Pay-for-performance is an increasingly popular approach in the U.S. to improving healthcare quality. But the planned nationwide implementation of institutional bonuses mandated under federal healthcare reform threatens to act as a "reverse Robin Hood," potentially causing hospitals in less advantaged regions to lose funds to healthcare facilities in more affluent areas of the U.S., according to a study published June 29 in PLoS Medicine.
Jan Blustein, MD, a professor of health policy and medicine at New York University in New York City, and colleagues examined reporting data provided by 2,705 hospitals from 2004 to 2007 in treating acute MI (AMI) and heart failure (HF), using a methodology previously suggested by the Centers for Medicare & Medicaid Services (CMS) to score hospital performance. They then calculated scores for each hospital.
Researchers found that hospitals operating in locations with more wealthy economic and human resources attained significantly higher clinical process scores than those located in less advantaged areas during the study period.
For example, for HF in 2004, hospitals located in counties with longstanding poverty had mean Hospital Quality Alliance (HQA) composite scores of 73, compared with a mean of 84.1 for hospitals in counties without longstanding poverty. Hospitals located in counties in the lowest quartile with respect to college graduates in the workforce had mean HQA composite scores of 76.7, compared with a mean of 86.2 for hospitals in the highest quartile.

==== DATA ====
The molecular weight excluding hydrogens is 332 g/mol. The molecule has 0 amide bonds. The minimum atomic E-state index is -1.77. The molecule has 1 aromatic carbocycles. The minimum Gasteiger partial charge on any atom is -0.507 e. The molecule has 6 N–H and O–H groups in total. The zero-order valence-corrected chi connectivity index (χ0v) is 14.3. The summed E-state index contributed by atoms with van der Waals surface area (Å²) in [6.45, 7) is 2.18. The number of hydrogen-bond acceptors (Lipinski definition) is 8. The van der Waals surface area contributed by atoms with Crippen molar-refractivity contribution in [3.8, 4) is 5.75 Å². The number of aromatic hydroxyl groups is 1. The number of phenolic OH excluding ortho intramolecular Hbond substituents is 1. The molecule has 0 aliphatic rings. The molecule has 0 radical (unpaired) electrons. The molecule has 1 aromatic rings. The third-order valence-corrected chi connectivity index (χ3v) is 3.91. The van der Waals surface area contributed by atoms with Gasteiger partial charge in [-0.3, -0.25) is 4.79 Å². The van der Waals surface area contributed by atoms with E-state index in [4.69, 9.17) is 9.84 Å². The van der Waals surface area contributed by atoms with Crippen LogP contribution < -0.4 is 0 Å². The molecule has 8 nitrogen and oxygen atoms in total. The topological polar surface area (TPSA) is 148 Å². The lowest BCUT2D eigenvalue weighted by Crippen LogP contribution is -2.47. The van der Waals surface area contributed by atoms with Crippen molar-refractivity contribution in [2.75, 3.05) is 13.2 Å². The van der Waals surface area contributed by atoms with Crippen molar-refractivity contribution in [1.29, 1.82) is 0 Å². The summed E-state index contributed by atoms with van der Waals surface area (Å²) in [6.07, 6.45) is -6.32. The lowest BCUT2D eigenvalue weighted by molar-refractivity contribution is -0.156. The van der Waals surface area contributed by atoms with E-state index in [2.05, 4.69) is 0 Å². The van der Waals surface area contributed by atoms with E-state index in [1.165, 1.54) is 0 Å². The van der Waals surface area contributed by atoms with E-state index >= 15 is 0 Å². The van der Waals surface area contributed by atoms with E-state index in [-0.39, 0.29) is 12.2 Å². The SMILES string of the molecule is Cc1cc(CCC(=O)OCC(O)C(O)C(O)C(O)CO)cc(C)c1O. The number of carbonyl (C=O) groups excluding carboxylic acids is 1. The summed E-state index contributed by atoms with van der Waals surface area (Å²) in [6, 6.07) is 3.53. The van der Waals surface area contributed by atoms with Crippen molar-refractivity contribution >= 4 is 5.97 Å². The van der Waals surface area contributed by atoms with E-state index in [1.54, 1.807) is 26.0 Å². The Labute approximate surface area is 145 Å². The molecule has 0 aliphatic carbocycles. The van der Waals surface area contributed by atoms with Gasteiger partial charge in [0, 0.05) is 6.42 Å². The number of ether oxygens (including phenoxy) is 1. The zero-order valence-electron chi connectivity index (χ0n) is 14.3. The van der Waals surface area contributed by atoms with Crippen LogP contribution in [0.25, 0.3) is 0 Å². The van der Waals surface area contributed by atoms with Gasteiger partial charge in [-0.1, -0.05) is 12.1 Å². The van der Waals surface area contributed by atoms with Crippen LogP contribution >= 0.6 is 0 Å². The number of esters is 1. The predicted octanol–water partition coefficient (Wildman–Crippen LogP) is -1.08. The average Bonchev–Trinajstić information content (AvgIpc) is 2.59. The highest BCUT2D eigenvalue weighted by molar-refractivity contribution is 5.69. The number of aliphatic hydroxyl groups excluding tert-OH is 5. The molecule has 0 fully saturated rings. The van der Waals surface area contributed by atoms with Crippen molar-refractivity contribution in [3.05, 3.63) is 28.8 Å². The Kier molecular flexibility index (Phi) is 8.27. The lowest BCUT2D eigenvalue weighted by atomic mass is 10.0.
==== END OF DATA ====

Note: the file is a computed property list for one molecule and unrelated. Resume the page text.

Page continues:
Performance on AMI measures showed similar patterns, according to the authors. Performance improved generally over the study period. Nevertheless, by 2007—four years after public reporting began—hospitals in locationally disadvantaged areas still lagged behind their locationally advantaged counterparts.
This lag in the clinical indicators translated into substantially lower net scores under CMS's Performance Assessment Model, which would presumably lead to reduced funding under Medicare's Value Based Purchasing (VBP) determined by CMS, the authors said, adding that there are still opportunities "to modify and improve upon the current version" of hospital pay-for-performance.
Holding providers accountable is not an unreasonable approach to quality improvement, but "it must be done in a way that attends to the profound inequalities in local circumstances that shape life in the 21st century," the study concluded.
"The findings suggest that U.S. policy makers may need to modify how they measure performance improvement—the current Performance Assessment Model gives hospitals that start from a low baseline less credit for improvements than those that start from a high baseline. This works against hospitals in disadvantaged locations, which start at a low baseline," the authors wrote.
"Second and more generally, they suggest that there may be a tension between the efficiency goals of pay-for-performance and other equity goals of healthcare systems," they concluded. "In a world where resources vary across regions, the expectation that regions can perform equally may not be realistic."